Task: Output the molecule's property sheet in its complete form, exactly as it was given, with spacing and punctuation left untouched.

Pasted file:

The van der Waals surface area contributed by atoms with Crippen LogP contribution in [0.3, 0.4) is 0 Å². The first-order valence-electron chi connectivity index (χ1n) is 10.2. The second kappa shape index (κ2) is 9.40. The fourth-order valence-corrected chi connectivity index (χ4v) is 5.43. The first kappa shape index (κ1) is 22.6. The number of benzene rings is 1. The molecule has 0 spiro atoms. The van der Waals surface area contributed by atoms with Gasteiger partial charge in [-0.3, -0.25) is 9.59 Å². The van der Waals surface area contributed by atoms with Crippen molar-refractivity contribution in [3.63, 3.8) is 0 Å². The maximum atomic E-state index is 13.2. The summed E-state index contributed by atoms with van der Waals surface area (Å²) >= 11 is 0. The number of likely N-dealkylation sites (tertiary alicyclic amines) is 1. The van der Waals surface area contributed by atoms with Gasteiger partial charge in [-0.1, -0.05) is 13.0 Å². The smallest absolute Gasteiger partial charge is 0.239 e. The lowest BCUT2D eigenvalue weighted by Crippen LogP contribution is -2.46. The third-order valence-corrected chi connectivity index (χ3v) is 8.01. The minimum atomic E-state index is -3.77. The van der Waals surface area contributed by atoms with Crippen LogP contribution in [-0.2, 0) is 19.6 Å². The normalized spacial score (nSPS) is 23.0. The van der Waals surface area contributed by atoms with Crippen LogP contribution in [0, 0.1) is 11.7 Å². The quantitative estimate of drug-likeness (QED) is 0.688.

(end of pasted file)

The van der Waals surface area contributed by atoms with Crippen LogP contribution in [0.3, 0.4) is 0 Å². The first-order valence-electron chi connectivity index (χ1n) is 10.2. The second kappa shape index (κ2) is 9.40. The fourth-order valence-corrected chi connectivity index (χ4v) is 5.43. The first kappa shape index (κ1) is 22.6. The number of benzene rings is 1. The molecule has 0 spiro atoms. The van der Waals surface area contributed by atoms with Gasteiger partial charge in [-0.3, -0.25) is 9.59 Å². The van der Waals surface area contributed by atoms with Crippen molar-refractivity contribution in [3.63, 3.8) is 0 Å². The maximum atomic E-state index is 13.2. The summed E-state index contributed by atoms with van der Waals surface area (Å²) >= 11 is 0. The number of likely N-dealkylation sites (tertiary alicyclic amines) is 1. The van der Waals surface area contributed by atoms with Gasteiger partial charge in [-0.1, -0.05) is 13.0 Å². The smallest absolute Gasteiger partial charge is 0.239 e. The lowest BCUT2D eigenvalue weighted by Crippen LogP contribution is -2.46. The third-order valence-corrected chi connectivity index (χ3v) is 8.01. The minimum atomic E-state index is -3.77. The van der Waals surface area contributed by atoms with Crippen LogP contribution in [-0.2, 0) is 19.6 Å². The normalized spacial score (nSPS) is 23.0. The van der Waals surface area contributed by atoms with Crippen LogP contribution in [0, 0.1) is 11.7 Å². The quantitative estimate of drug-likeness (QED) is 0.688.